Vice President Joseph Boakai has challenged Liberian media practitioners to respect their profession by strengthening their ethics; thereby, doing away with “yellow journalism.”
VP Boakai made the statement Thursday, April 24, when he served as guest speaker at a colorful event that marked the 25th anniversary celebration of the News Newspaper, which was held at the Monrovia City Hall.
Ambassador Boakai challenged the leadership of the Press Union of Liberia (PUL) to be responsive to the law and become vigilant in enforcing the rules and regulations that govern the practice of journalism in the country.
He said the union and other constituent member organizations should reciprocate by focusing energy on revitalizing the profession, making it more attractive and honorable.
“This will be possible if ethical standards are clearly defined, streamlined and strictly adhered to. Media practitioners should not forget that the press depends on the rest of society as much as the rest of society counts heavily on the press,” the Vice President said.
He further that when journalists get into the habit of manufacturing stories that carry terrifying messages in an urge to sell more papers, it becomes harmful to their institutions and country.
“We need to understand that, normally, 75 percent of your income as a newspaper actually comes from advertising. Paper sales and other activities should account for the remaining 25 percent. We should, therefore, be wary of sensationalism as well as unhealthy competition, which uses manipulation to gain unfair advantage over others,” he noted.
He said freedom of speech is a fundamental human right but comes with responsibilities, adding that there are rules that everyone should follow. The VP said when these rules are breached; people should not expect to escape being disciplined or falling from grace.
“Like the Liberia National Bar Association, the PUL should allow nothing out of the ordinary preventing the organization from pursuing extensive measures against those who violate the cannons of journalism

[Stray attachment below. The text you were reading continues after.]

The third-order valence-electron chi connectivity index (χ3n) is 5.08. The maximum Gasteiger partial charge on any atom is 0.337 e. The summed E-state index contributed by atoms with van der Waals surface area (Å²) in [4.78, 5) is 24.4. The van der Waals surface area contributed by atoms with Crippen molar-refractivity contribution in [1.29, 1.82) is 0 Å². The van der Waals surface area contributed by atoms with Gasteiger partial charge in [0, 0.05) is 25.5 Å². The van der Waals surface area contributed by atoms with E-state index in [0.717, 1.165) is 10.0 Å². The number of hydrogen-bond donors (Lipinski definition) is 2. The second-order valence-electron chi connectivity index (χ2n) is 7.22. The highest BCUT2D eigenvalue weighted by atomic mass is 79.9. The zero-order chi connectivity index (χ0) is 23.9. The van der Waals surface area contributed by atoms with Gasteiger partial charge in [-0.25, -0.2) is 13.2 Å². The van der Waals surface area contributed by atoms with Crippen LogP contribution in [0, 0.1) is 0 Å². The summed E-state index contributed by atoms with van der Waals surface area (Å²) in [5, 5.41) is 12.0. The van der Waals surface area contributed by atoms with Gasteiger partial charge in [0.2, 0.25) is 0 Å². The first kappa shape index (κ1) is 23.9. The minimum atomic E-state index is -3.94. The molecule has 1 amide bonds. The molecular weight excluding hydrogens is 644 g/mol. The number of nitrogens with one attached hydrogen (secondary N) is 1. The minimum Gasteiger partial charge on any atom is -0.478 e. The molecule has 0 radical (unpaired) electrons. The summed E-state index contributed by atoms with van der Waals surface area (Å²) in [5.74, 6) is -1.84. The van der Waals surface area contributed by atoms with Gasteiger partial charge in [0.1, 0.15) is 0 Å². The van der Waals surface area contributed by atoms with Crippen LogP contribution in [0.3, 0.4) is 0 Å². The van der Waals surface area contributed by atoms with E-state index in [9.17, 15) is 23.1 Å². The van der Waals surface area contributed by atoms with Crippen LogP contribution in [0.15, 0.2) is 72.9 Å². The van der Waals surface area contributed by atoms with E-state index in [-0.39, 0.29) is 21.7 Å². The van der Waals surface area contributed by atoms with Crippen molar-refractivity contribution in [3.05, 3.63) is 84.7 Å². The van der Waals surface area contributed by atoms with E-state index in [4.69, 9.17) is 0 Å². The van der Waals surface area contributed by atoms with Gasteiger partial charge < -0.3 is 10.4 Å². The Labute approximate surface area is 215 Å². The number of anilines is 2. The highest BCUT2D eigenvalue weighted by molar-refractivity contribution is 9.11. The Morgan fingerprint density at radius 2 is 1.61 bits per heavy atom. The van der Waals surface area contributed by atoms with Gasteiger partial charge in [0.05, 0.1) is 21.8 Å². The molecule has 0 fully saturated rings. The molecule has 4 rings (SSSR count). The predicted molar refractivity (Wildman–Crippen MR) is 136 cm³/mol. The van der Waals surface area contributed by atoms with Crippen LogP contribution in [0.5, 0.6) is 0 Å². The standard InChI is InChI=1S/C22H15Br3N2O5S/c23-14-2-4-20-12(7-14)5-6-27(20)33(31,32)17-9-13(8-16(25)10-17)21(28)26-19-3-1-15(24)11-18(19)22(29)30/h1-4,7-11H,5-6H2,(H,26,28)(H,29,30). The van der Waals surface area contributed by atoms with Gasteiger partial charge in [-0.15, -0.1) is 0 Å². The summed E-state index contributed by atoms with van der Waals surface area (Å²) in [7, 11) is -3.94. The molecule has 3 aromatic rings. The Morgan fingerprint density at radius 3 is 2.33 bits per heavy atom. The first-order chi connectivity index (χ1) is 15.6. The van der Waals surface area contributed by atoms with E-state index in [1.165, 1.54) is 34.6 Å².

Above all else, the union needs to bear in mind that it must test show true commitment to the adherence of rules. Merely lobbing demands at others to live by their rules cannot pass for adequate evidence of a true commitment. Always strive to be the example of what you speak,” the Vice President declared.
He commended the role of the PUL as it engages several local and international organizations, including the International Federation of Journalists, the West Africa Journalist Association, the Committee to protect Journalists and the United Kingdom-based International Alert among others.
“Every society has its own culture, whether in diplomacy, international relations, politics, or other ways in dealing with issues, be they within or outside its borders; I believe the media in Liberia is no exception.
There certainly must be a media culture that is unique to Liberia, even with her recognition of international norms of practice. Part of this culture is to practice journalism that will promote stability and development. I believe the best journalism for Liberia is Development Journalism as we are a third world country striving to get out of devastating circumstances. The nation is still stuck in a state of underdevelopment. We need to create jobs. We need to attract investors. Fermenting partisan and divisive journalism can only serve to keep us down,” the Vice President lamented.
The Vice President assured that the government will remain conscious of its responsibility to ensure that the media is protected against unwarranted and illegal action. “Government should not tilt toward muzzling the press,” he added.
According to him, it was against that backdrop that the Ellen Johnson-Sirleaf-led government has created “the most acceptable and the freest environment this nation has ever seen. It is due to our commitment to enhance the dissemination of the truth that this government enacted the Freedom of Information Act and ratified the Table Mountain Declaration,” he concluded.
The ceremony was attended by government officials, media owners and members of the diplomatic corps.
Making a special remark, Prof. Wilson K. Tarpeh, proprietor and publisher of the News, said the vision for paper’s establishment was conceived by Klon Hinneh and Sam Van Kesselley in September 1988.
He disclosed that initial funding was provided by him and Internal Affairs Minister Morris Dukuly, who was then Minister of Post and Telecommunications. He also stated that Vice President Boakai provided the News its first desks.